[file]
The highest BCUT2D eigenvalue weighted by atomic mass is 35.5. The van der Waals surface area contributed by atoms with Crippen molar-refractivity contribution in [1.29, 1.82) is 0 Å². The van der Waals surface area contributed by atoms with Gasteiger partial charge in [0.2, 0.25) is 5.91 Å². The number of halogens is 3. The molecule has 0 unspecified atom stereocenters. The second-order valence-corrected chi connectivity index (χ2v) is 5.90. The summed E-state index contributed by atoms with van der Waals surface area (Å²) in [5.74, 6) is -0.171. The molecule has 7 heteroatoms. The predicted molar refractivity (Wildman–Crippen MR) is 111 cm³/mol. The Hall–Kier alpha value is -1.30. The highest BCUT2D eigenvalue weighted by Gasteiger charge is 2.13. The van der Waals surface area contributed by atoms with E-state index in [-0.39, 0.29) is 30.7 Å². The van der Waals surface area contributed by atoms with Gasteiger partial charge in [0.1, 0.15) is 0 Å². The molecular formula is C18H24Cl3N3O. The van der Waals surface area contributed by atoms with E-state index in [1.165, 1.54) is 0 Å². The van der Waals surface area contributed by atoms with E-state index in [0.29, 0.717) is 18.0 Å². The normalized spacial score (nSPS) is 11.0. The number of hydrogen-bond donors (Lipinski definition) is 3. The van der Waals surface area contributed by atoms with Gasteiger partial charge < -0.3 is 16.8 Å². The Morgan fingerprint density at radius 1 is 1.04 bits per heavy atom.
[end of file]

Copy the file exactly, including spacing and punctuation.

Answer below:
The highest BCUT2D eigenvalue weighted by atomic mass is 35.5. The van der Waals surface area contributed by atoms with Crippen molar-refractivity contribution in [1.29, 1.82) is 0 Å². The van der Waals surface area contributed by atoms with Gasteiger partial charge in [0.2, 0.25) is 5.91 Å². The number of halogens is 3. The molecule has 0 unspecified atom stereocenters. The second-order valence-corrected chi connectivity index (χ2v) is 5.90. The summed E-state index contributed by atoms with van der Waals surface area (Å²) in [5.74, 6) is -0.171. The molecule has 7 heteroatoms. The predicted molar refractivity (Wildman–Crippen MR) is 111 cm³/mol. The Hall–Kier alpha value is -1.30. The highest BCUT2D eigenvalue weighted by Gasteiger charge is 2.13. The van der Waals surface area contributed by atoms with E-state index in [-0.39, 0.29) is 30.7 Å². The van der Waals surface area contributed by atoms with Gasteiger partial charge in [0.1, 0.15) is 0 Å². The molecular formula is C18H24Cl3N3O. The van der Waals surface area contributed by atoms with E-state index in [1.165, 1.54) is 0 Å². The van der Waals surface area contributed by atoms with E-state index in [0.29, 0.717) is 18.0 Å². The normalized spacial score (nSPS) is 11.0. The number of hydrogen-bond donors (Lipinski definition) is 3. The van der Waals surface area contributed by atoms with Gasteiger partial charge < -0.3 is 16.8 Å². The Morgan fingerprint density at radius 1 is 1.04 bits per heavy atom.